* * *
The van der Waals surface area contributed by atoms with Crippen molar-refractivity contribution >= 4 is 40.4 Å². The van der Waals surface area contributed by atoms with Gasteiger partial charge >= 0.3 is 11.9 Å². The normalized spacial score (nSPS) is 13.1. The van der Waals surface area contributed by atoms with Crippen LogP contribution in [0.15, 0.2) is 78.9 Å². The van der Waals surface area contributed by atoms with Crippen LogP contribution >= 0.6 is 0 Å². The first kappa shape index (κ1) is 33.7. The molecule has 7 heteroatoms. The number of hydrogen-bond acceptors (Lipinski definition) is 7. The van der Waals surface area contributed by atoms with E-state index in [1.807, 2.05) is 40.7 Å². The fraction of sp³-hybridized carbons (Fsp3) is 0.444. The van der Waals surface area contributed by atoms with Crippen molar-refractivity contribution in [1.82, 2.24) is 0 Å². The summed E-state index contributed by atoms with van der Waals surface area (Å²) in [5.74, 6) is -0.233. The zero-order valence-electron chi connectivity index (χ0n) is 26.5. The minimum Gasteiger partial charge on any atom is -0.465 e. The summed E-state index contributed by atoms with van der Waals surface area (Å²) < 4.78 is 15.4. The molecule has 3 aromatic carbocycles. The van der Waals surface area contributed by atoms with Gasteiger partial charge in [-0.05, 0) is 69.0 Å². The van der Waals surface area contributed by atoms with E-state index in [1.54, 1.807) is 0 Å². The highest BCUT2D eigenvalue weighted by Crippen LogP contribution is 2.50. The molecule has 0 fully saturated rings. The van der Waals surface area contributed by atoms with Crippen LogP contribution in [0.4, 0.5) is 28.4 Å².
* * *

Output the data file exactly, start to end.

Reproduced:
The van der Waals surface area contributed by atoms with Crippen molar-refractivity contribution >= 4 is 40.4 Å². The van der Waals surface area contributed by atoms with Gasteiger partial charge >= 0.3 is 11.9 Å². The normalized spacial score (nSPS) is 13.1. The van der Waals surface area contributed by atoms with Crippen LogP contribution in [0.15, 0.2) is 78.9 Å². The van der Waals surface area contributed by atoms with Crippen LogP contribution >= 0.6 is 0 Å². The first kappa shape index (κ1) is 33.7. The molecule has 7 heteroatoms. The number of hydrogen-bond acceptors (Lipinski definition) is 7. The van der Waals surface area contributed by atoms with E-state index in [1.807, 2.05) is 40.7 Å². The fraction of sp³-hybridized carbons (Fsp3) is 0.444. The van der Waals surface area contributed by atoms with Crippen molar-refractivity contribution in [1.82, 2.24) is 0 Å². The summed E-state index contributed by atoms with van der Waals surface area (Å²) in [5.74, 6) is -0.233. The zero-order valence-electron chi connectivity index (χ0n) is 26.5. The minimum Gasteiger partial charge on any atom is -0.465 e. The summed E-state index contributed by atoms with van der Waals surface area (Å²) < 4.78 is 15.4. The molecule has 3 aromatic carbocycles. The van der Waals surface area contributed by atoms with Gasteiger partial charge in [-0.05, 0) is 69.0 Å². The van der Waals surface area contributed by atoms with E-state index in [1.54, 1.807) is 0 Å². The highest BCUT2D eigenvalue weighted by Crippen LogP contribution is 2.50. The molecule has 0 fully saturated rings. The van der Waals surface area contributed by atoms with Crippen LogP contribution in [0.4, 0.5) is 28.4 Å².